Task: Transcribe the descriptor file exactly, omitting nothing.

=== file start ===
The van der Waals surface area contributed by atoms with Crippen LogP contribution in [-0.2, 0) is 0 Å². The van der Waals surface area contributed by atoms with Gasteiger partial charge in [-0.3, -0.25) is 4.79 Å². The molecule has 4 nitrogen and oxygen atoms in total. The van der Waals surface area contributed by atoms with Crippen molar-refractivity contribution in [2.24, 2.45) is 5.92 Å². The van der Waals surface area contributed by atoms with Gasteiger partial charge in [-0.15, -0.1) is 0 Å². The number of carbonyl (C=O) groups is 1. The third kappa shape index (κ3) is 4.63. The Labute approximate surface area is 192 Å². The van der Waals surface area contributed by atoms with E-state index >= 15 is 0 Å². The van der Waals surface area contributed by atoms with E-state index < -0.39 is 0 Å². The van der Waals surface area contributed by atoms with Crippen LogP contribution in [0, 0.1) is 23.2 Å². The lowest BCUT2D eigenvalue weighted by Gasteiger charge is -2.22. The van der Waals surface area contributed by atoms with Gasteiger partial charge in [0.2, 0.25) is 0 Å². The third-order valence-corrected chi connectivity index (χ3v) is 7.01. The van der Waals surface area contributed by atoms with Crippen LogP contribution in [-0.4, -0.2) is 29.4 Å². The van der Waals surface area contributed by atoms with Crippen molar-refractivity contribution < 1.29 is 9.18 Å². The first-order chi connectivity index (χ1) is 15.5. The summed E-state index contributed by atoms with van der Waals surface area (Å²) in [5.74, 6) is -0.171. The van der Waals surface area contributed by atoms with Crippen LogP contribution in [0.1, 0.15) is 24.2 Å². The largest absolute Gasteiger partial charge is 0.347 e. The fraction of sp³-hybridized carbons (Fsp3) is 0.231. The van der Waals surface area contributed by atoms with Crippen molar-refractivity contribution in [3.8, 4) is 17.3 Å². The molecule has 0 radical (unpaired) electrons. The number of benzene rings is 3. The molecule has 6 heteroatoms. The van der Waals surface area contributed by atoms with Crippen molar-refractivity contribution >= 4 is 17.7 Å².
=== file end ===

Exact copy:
The van der Waals surface area contributed by atoms with Crippen LogP contribution in [-0.2, 0) is 0 Å². The van der Waals surface area contributed by atoms with Gasteiger partial charge in [-0.3, -0.25) is 4.79 Å². The molecule has 4 nitrogen and oxygen atoms in total. The van der Waals surface area contributed by atoms with Crippen molar-refractivity contribution in [2.24, 2.45) is 5.92 Å². The van der Waals surface area contributed by atoms with Gasteiger partial charge in [-0.15, -0.1) is 0 Å². The number of carbonyl (C=O) groups is 1. The third kappa shape index (κ3) is 4.63. The Labute approximate surface area is 192 Å². The van der Waals surface area contributed by atoms with E-state index >= 15 is 0 Å². The van der Waals surface area contributed by atoms with E-state index < -0.39 is 0 Å². The van der Waals surface area contributed by atoms with Crippen LogP contribution in [0, 0.1) is 23.2 Å². The lowest BCUT2D eigenvalue weighted by Gasteiger charge is -2.22. The van der Waals surface area contributed by atoms with Gasteiger partial charge in [0.2, 0.25) is 0 Å². The third-order valence-corrected chi connectivity index (χ3v) is 7.01. The van der Waals surface area contributed by atoms with Crippen LogP contribution in [-0.4, -0.2) is 29.4 Å². The van der Waals surface area contributed by atoms with Crippen molar-refractivity contribution < 1.29 is 9.18 Å². The first-order chi connectivity index (χ1) is 15.5. The summed E-state index contributed by atoms with van der Waals surface area (Å²) in [5.74, 6) is -0.171. The van der Waals surface area contributed by atoms with Crippen LogP contribution in [0.1, 0.15) is 24.2 Å². The largest absolute Gasteiger partial charge is 0.347 e. The fraction of sp³-hybridized carbons (Fsp3) is 0.231. The van der Waals surface area contributed by atoms with Crippen molar-refractivity contribution in [3.8, 4) is 17.3 Å². The molecule has 0 radical (unpaired) electrons. The number of benzene rings is 3. The molecule has 6 heteroatoms. The van der Waals surface area contributed by atoms with Crippen molar-refractivity contribution >= 4 is 17.7 Å².